2015 doesn’t look like a date to me, it looks like a time.
20:15 (or 8:15 PM if you’re not familiar with the 24 hour clock) is about when I start putting the household to bed, setting up the coffee for the next morning, checking on the cat’s food and water, putting away the dishes from dinner, things like that. I like starting the day with a clean and organized home.
Yes, I know that sounds ridiculously early to most people, but I am an early morning person. I start work at my day job at 07:00, and I like to have time to write before I go to work.
Anyway, I just can’t seem to accept that it’s going to be the year 2015 here in about 18 hours. “New Years Day, 2015” feels wrong, like the title card for the opening of a science fiction movie, and I am sure that any minute David Carradine is going to kick in my door with a disintegrator pistol in his hand, pursued by mutants in pleather jumpsuits.
2015 is going to be my fourth year as a self-published author, and I expect to release my fourth novel this summer. I don’t anticipate making any money from this one, just as I didn’t make any money from the others.
I think I’ve finally come to terms with that. I had big dreams when I started writing about quitting my day job and living the life indulgent.
Not going to happen. It’s not about the quality of my work, it’s the economics of the situation. The majority of writers need a day job to pay the bills, just like the majority of actors, musicians, dancers, and painters.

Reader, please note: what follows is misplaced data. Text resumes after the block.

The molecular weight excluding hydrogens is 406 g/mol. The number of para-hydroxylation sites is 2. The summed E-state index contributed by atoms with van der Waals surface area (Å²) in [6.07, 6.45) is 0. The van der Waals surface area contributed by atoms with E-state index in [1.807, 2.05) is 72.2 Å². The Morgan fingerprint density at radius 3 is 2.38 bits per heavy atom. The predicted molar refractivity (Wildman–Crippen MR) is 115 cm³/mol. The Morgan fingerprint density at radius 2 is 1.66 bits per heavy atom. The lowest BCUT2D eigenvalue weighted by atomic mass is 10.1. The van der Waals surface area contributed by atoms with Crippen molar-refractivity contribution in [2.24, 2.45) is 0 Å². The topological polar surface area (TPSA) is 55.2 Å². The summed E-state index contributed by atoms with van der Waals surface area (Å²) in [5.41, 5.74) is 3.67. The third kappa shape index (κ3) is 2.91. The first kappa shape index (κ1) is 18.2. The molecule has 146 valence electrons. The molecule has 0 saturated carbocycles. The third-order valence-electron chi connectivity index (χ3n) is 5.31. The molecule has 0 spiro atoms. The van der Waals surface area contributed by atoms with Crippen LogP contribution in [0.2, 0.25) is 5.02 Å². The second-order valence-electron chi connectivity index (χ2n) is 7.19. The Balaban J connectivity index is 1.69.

So I am starting another new year with two jobs, one that pays the bills, one that I love. It’s taken some time to develop a rhythm that lets me get everything done without burning out too often. I work, I come home and make dinner, then I write until I go to bed. Then I get up and write before I go into my day job. That’s pretty much it. I met some friends for dinner at a Chinese restaurant on Christmas, before that I cannot recall the last socializing I did that wasn’t an author event.
In many ways it’s very freeing to not having to worry about paying the bills with my books. I don’t have any economic pressure to conform to my reader’s expectations. I write what I write, take it or leave it. I also don’t have pressure to produce a new book every three months–it takes me about a year to write a novel, if I tried to push it I am sure the quality would suffer.
The pressure that I do have is artistic. I am, I will freely admit, driven. I am not in competition with other authors, I am in competition with myself. I want to better than I am. I hope I never lose that.
My resolution for 2015 as a writer is not to produce a certain number of words or a certain number of stories, but simply to never be content.
Never be satisfied. Never settle for good enough. Never stop pushing myself. If I ever get to the point where I don’t think that my current project is stretching me as a writer, it’s time to quit.
I’m not in it for the money.